- The Pinto Memo wasn't used or consulted internally by Ford, but rather was attached to a letter written to NHTSA about proposed regulation. When plaintiffs tried to use the memo in support of punitive damages, the trial judge ruled it inadmissible for that purpose (p. 1021, Schwartz study).
- The Pinto's fuel tank location behind the axle, ostensibly its design defect, was "commonplace at the time in American cars" (p. 1027).
- The precedent of the California Supreme Court at the time not only tolerated manufacturers trading off safety for cost, but apparently encouraged manufacturers to consider such trade-offs (p. 1037).
The Pinto was entered in the Trans Am Series during the 1972 season. After suffering several problems throughout the season, and finishing only one race, it was withdrawn from the series. The Pinto had also been entered in one race in the 1971 season.
- "Directory Index: Ford/1971_Ford/1971 Ford Pinto Brochure". Oldcarbrochures.com. Retrieved 2011-12-03.
- "Carfolio 1970 Pinto".
- Mays, James C. Ford and Canada: 100 Years Together (Montréal: Syam Publishing, 2003), p.116.
- Smith, Charles (March 25, 2006). "Lofty ambition / Developer revs up former Ford factory in Richmond for real live-work spaces". The San Francisco Chronicle.
- PDF (3.94 MB)
- [dead link]
- "Birth of the Ford Pinto". Howstuffworks.com.
- "Quart in a Pinto". The Motor (magazine) 3558: pages 26–27. 1970-08-26.
- "How Stuff Works Pinto".
- Standard Catalog of Ford, 4th Edition, 2007, by John Gunnell. Krause Publications
- Gunnell, John A. and Lenzke, James T. (1995). Standard Catalog of Ford Cars, 1903–1990. Krause Publications. ISBN 0-87341-140-4.
- "HowStuffWorks "The Birth of the Ford Pinto"".
- "The worst cars of all time". Forbes, Dan Lienert 1/27/2004.
- "1971 Ford Pinto - The 50 Worst Cars of All Time". Time. September 7, 2007.
- "Ugliest Cars of the Past 50 Years". Business Week, Damian Joseph, October 30, 2009.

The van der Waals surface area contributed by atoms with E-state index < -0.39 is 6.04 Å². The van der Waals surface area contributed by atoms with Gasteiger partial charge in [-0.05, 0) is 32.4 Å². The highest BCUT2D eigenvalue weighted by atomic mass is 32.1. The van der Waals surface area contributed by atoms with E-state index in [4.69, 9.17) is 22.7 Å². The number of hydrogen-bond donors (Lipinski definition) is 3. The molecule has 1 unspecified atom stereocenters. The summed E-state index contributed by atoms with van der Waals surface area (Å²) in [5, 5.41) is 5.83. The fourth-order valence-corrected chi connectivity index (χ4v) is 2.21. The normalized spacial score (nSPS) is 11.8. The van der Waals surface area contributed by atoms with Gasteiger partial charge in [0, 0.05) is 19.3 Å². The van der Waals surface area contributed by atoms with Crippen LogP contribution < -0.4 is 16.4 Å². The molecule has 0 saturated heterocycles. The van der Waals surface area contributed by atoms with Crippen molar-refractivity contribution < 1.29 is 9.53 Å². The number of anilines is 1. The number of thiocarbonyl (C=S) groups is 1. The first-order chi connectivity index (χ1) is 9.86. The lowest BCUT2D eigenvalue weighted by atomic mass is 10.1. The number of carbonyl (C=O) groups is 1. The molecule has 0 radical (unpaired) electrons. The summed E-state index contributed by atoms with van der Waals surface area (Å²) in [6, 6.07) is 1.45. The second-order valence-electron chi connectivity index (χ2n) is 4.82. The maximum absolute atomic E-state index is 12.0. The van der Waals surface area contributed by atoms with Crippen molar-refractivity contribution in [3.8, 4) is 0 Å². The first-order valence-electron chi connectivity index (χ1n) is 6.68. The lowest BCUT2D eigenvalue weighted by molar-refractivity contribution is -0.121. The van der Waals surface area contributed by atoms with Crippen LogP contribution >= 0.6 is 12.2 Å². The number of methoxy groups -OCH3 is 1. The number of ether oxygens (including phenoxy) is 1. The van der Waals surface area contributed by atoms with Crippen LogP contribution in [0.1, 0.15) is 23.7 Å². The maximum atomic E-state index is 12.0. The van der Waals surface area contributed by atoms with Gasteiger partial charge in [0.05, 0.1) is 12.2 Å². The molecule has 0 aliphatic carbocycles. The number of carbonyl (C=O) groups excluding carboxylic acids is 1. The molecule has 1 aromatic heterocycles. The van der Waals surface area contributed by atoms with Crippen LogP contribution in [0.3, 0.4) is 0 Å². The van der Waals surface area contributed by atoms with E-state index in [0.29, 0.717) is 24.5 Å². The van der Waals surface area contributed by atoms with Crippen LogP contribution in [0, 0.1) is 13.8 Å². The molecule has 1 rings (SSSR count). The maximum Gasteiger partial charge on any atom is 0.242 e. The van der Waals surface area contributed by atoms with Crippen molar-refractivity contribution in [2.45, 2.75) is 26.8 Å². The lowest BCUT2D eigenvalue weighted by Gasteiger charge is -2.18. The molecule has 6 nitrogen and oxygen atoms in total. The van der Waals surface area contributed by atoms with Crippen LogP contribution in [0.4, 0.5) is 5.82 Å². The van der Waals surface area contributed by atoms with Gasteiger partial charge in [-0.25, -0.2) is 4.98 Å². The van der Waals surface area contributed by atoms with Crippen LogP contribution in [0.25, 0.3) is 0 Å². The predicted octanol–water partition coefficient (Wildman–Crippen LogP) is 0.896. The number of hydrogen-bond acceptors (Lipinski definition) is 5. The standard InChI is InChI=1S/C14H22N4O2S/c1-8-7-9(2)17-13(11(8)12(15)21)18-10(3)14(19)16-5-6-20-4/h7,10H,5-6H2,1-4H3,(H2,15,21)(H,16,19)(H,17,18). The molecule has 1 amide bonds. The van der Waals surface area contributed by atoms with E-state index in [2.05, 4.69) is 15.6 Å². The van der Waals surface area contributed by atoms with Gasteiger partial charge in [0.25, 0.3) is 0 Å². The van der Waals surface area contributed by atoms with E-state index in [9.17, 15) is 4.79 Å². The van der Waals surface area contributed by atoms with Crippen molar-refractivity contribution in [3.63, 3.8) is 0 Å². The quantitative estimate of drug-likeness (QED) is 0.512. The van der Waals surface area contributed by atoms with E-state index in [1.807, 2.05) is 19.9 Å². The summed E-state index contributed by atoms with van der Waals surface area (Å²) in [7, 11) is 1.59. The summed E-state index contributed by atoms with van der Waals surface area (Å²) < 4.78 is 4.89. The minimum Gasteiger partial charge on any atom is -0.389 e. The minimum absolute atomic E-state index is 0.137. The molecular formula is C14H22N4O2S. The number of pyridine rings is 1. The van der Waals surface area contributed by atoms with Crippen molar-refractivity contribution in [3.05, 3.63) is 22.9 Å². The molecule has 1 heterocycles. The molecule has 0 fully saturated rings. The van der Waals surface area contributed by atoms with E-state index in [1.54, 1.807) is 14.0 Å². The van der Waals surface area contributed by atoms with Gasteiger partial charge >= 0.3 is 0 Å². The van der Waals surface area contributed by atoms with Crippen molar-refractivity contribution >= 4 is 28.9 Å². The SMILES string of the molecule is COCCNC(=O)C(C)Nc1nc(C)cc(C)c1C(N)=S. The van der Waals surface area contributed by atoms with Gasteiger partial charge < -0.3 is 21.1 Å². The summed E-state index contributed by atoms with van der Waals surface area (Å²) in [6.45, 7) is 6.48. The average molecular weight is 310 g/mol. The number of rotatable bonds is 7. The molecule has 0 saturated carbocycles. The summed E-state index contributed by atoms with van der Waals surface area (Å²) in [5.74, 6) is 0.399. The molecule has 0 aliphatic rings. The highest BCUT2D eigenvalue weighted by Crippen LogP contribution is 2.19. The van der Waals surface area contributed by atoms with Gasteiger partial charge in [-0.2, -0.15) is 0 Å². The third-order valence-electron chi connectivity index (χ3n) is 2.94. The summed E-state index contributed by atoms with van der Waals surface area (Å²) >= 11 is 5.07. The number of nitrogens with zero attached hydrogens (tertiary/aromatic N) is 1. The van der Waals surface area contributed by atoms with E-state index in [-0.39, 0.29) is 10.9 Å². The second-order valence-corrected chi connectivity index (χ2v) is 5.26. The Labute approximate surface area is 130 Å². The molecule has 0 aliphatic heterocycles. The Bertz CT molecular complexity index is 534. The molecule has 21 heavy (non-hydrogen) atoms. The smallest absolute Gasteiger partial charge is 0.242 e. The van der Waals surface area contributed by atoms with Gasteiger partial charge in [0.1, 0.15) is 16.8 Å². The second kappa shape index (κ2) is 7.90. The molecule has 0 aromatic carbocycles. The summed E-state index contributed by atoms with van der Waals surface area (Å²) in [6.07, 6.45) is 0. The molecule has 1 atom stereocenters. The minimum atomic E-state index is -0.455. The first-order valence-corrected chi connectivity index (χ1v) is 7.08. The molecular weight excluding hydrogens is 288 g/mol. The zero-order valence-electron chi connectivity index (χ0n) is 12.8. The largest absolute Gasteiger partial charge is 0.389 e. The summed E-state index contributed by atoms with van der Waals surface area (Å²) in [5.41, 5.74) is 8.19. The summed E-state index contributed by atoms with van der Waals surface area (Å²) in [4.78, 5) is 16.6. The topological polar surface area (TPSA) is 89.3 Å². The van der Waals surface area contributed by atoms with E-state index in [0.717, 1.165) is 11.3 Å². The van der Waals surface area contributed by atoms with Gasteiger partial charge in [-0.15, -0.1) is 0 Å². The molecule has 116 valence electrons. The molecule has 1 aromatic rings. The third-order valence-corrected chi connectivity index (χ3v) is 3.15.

- The Ford Pinto Case. State University of New York Press, Douglas Birsch and John Fielder, 1994, page 3. 1994-10-01. ISBN 978-0-7914-2234-2.
- Dowie, Mark (September 1977). "Pinto Madness". Mother Jones. Retrieved January 17, 2014.
- "Fatalities Associated With Crash Induced Fuel Leakage and Fires," by E.S. Grush and C.S. Saundy, Environmental and Safety Engineering.
- Wojdyla, Ben (May 20, 2011). "The Top Automotive Engineering Failures: The Ford Pinto Fuel Tanks". Popular Mechanics. Retrieved February 28, 2015.
- "Grimshaw v. Ford Motor Co".
- Bazerman, Max H.; Tenbrunsel, Ann E. (April 2011). "Ethical Breakdowns". Harvard Business Review. Retrieved February 28, 2015.
- Birsch, Douglas (October 25, 1994). The Ford Pinto Case.
- Pinto "Madness," a Flawed Landmark Narrative: An Organizational and Network Analysis, M T Lee and M D Ermann, Social Problems, Vol 46, No 1 Feb 1999
- "NHTSA Recalls for the 1975 Ford Pinto".
- Motavalli, Jim (February 25, 2010). "At the Toyota Hearing, Remembering the Pinto". The New York Times, JIM MOTAVALLI, Feb 25, 2010.
- Motavalli, Jim (February 25, 2010). "Cursed Cars: The Ford Pinto". Minneapolis Cars Examiner, Examiner.com, October 29th, Nathan Hook.
|Wikimedia Commons has media related to Ford Pinto.|
- Ford Pinto at DMOZ
- Mother Jones magazine's 1977 expose on the Ford Pinto
- Ford Pinto at The Crittenden Automotive Library includes full 1973 brochure in JPG format
- Ford Pinto Specifications and Production figures
- Ford Pinto Introduction Commercial